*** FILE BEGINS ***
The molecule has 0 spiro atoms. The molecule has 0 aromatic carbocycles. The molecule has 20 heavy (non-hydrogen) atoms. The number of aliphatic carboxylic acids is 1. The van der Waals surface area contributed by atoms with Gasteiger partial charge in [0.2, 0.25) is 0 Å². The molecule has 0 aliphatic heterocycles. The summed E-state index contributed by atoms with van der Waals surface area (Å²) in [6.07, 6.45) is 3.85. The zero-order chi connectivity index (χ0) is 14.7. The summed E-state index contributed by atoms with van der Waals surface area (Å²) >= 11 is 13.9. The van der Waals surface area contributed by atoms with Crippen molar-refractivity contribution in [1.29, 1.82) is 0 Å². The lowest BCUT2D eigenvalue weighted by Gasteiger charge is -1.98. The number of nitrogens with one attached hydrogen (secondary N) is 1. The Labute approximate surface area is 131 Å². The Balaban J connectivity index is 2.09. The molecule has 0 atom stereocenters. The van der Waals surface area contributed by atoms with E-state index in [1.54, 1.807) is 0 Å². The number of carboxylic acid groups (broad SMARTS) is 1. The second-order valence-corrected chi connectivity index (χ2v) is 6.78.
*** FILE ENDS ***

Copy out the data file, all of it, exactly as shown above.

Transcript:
The molecule has 0 spiro atoms. The molecule has 0 aromatic carbocycles. The molecule has 20 heavy (non-hydrogen) atoms. The number of aliphatic carboxylic acids is 1. The van der Waals surface area contributed by atoms with Gasteiger partial charge in [0.2, 0.25) is 0 Å². The molecule has 0 aliphatic heterocycles. The summed E-state index contributed by atoms with van der Waals surface area (Å²) in [6.07, 6.45) is 3.85. The zero-order chi connectivity index (χ0) is 14.7. The summed E-state index contributed by atoms with van der Waals surface area (Å²) >= 11 is 13.9. The van der Waals surface area contributed by atoms with Crippen molar-refractivity contribution in [1.29, 1.82) is 0 Å². The lowest BCUT2D eigenvalue weighted by Gasteiger charge is -1.98. The number of nitrogens with one attached hydrogen (secondary N) is 1. The Labute approximate surface area is 131 Å². The Balaban J connectivity index is 2.09. The molecule has 0 atom stereocenters. The van der Waals surface area contributed by atoms with E-state index in [1.54, 1.807) is 0 Å². The number of carboxylic acid groups (broad SMARTS) is 1. The second-order valence-corrected chi connectivity index (χ2v) is 6.78.